My nephew begged my mother to let him follow them into the bathroom. I'm sure you can guess her response.
Announcer quote of the night - "Head first into the commode!"
Benoit was a fan favorite and a bigger star at this time than Sullivan. And, let's face it, just like in the movies, audiences always cheer for the girl to go with the younger, better looking guy over her creepy husband. So Sullivan booked the match for Benoit to win and for one of Benoit's buddies to join him in kicking Sullivan's ass some more at the end of the match.
Talk about externalizing your emotional pain.
Kevin Sullivan kind of faded into quasi-retirement after that. "Woman" also eventually stopped as an in-ring performer and married Chris Benoit a few years later. When Benoit, after nearly two decades in the business, won the world championship in the main event of Wrestlemania XX at Madison Square Garden, Nancy joined him in his post-ring celebration with their young son Daniel and Chris's children from a previous relationship. In the video, you can see him kiss his son and hold him in the air with his newly won championship belt hung over his shoulder.
That was his family, back in 2004.
This weekend, after sending a text message to one of his co-workers about a "family emergency", Chris Benoit roped up Nancy's feet & hands before strangling her. A day later, he smothered 7-year-old Daniel with a plastic bag in his bed. And then, a day after that, he laid a Bible next to each of their bodies, went into his weight room downstairs, and hung himself with the cable from an exercise machine.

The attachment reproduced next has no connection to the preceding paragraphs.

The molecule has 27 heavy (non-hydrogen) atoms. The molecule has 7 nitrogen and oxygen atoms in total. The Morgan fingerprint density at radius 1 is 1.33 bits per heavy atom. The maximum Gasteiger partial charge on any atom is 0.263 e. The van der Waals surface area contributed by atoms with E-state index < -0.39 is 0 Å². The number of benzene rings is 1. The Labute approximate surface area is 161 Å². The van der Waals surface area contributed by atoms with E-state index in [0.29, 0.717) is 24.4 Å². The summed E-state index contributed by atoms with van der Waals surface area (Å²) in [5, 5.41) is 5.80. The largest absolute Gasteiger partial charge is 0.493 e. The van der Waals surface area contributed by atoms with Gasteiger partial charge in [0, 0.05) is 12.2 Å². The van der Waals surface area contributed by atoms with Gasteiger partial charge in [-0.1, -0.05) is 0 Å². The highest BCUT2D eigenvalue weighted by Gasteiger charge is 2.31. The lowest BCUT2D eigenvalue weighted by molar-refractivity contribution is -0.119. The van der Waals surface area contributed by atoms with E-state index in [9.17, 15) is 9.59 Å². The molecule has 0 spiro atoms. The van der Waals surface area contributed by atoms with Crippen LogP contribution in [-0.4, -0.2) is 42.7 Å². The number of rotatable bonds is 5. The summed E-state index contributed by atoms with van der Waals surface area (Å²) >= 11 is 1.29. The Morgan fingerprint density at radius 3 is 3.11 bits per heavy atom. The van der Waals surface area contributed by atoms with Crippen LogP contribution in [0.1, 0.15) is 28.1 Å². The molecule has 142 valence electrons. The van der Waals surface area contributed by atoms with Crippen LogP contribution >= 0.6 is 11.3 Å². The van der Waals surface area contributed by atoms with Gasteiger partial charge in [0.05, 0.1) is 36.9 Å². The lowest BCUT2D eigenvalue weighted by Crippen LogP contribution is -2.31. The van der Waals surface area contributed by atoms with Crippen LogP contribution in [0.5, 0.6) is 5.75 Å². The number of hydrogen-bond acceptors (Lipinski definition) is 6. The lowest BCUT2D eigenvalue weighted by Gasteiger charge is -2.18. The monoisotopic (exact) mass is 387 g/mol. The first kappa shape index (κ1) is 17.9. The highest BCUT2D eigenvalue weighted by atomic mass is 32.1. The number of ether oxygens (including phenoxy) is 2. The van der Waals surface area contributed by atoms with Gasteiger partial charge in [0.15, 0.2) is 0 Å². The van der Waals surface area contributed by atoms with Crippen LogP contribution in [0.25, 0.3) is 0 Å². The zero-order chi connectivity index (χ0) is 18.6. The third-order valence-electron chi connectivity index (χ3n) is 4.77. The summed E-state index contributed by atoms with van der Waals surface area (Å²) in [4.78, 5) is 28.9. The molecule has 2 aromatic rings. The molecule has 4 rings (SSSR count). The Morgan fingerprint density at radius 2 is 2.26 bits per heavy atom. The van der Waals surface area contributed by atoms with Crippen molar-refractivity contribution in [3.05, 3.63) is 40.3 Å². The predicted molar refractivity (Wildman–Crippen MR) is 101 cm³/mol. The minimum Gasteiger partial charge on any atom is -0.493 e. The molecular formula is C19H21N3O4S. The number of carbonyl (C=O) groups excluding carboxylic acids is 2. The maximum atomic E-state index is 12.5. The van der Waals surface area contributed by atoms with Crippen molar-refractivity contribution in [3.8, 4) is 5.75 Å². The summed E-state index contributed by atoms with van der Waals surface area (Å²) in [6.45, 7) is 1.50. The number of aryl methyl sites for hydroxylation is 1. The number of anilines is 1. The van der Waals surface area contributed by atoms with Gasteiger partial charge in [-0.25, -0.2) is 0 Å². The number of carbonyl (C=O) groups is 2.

There are lots of untimely, unnatural wrestling deaths. Given the amount of stress they put on their bodies and spirits, even suicide is not entirely unthinkable, although, sitting here, right now, I can't really recall any instances of wrestlers intentionally taking their own lives.
I mean, we can be mad at Lex Luger for inadvertently causing Miss Elizabeth's death because they were screwing around with too many prescription drugs. But Luger was stupid and reckless. That was an accident.
This is murder.
And, even though, I suspect, it will probably fall under the category of "crime of passion" - there is an element of pre-meditation here that, if it had ever gone to court, probably would have earned Benoit the death penalty anyway.
Who knows what might have set him off to kill Nancy in the first place (although, knowing the history, I'm sure a picture is now forming in all of your minds) - but, doing what he did, in his addled frame of mind, knowing what might be waiting for him in the judicial system, Benoit may have thought he was mercy-killing a soon-to-be-orphaned Daniel.
But (and I'm really reluctant to say this, but, what the Hell), everything has an energy that is intrinsic to itself, no matter how it evolves. And when you start wrong, it's real hard to end right.
Chris Benoit - may God have mercy on your soul, and the souls of your victims.